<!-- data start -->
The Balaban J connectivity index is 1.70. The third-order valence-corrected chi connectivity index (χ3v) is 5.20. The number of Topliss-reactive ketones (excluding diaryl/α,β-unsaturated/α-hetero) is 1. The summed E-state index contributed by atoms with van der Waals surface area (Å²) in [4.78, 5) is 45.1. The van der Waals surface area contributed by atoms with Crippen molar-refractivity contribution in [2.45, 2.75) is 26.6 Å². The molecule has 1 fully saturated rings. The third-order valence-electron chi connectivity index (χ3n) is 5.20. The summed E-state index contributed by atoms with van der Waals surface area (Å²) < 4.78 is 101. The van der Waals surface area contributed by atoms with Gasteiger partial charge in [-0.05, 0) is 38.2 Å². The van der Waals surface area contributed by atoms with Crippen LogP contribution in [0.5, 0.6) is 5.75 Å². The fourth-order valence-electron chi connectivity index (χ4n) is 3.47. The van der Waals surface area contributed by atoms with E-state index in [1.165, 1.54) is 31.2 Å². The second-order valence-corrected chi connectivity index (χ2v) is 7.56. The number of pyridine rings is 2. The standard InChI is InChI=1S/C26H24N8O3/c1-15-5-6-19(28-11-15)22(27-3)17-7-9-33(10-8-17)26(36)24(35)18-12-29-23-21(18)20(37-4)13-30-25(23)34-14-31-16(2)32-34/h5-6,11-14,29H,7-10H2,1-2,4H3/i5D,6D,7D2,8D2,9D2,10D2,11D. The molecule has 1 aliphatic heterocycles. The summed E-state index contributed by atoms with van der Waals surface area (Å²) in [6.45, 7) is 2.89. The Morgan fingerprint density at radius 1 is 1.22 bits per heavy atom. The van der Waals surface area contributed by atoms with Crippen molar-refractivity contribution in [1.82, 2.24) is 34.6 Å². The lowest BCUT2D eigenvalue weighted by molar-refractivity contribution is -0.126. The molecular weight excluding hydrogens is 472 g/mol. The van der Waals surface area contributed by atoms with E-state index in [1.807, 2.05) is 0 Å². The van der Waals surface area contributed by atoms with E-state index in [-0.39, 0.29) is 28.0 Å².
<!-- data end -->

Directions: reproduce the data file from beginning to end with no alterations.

The Balaban J connectivity index is 1.70. The third-order valence-corrected chi connectivity index (χ3v) is 5.20. The number of Topliss-reactive ketones (excluding diaryl/α,β-unsaturated/α-hetero) is 1. The summed E-state index contributed by atoms with van der Waals surface area (Å²) in [4.78, 5) is 45.1. The van der Waals surface area contributed by atoms with Crippen molar-refractivity contribution in [2.45, 2.75) is 26.6 Å². The molecule has 1 fully saturated rings. The third-order valence-electron chi connectivity index (χ3n) is 5.20. The summed E-state index contributed by atoms with van der Waals surface area (Å²) < 4.78 is 101. The van der Waals surface area contributed by atoms with Gasteiger partial charge in [-0.05, 0) is 38.2 Å². The van der Waals surface area contributed by atoms with Crippen LogP contribution in [0.5, 0.6) is 5.75 Å². The fourth-order valence-electron chi connectivity index (χ4n) is 3.47. The van der Waals surface area contributed by atoms with E-state index in [1.165, 1.54) is 31.2 Å². The second-order valence-corrected chi connectivity index (χ2v) is 7.56. The number of pyridine rings is 2. The standard InChI is InChI=1S/C26H24N8O3/c1-15-5-6-19(28-11-15)22(27-3)17-7-9-33(10-8-17)26(36)24(35)18-12-29-23-21(18)20(37-4)13-30-25(23)34-14-31-16(2)32-34/h5-6,11-14,29H,7-10H2,1-2,4H3/i5D,6D,7D2,8D2,9D2,10D2,11D. The molecule has 1 aliphatic heterocycles. The summed E-state index contributed by atoms with van der Waals surface area (Å²) in [6.45, 7) is 2.89. The Morgan fingerprint density at radius 1 is 1.22 bits per heavy atom. The van der Waals surface area contributed by atoms with Crippen molar-refractivity contribution in [1.82, 2.24) is 34.6 Å². The lowest BCUT2D eigenvalue weighted by molar-refractivity contribution is -0.126. The molecular weight excluding hydrogens is 472 g/mol. The van der Waals surface area contributed by atoms with E-state index in [1.807, 2.05) is 0 Å². The van der Waals surface area contributed by atoms with E-state index in [-0.39, 0.29) is 28.0 Å².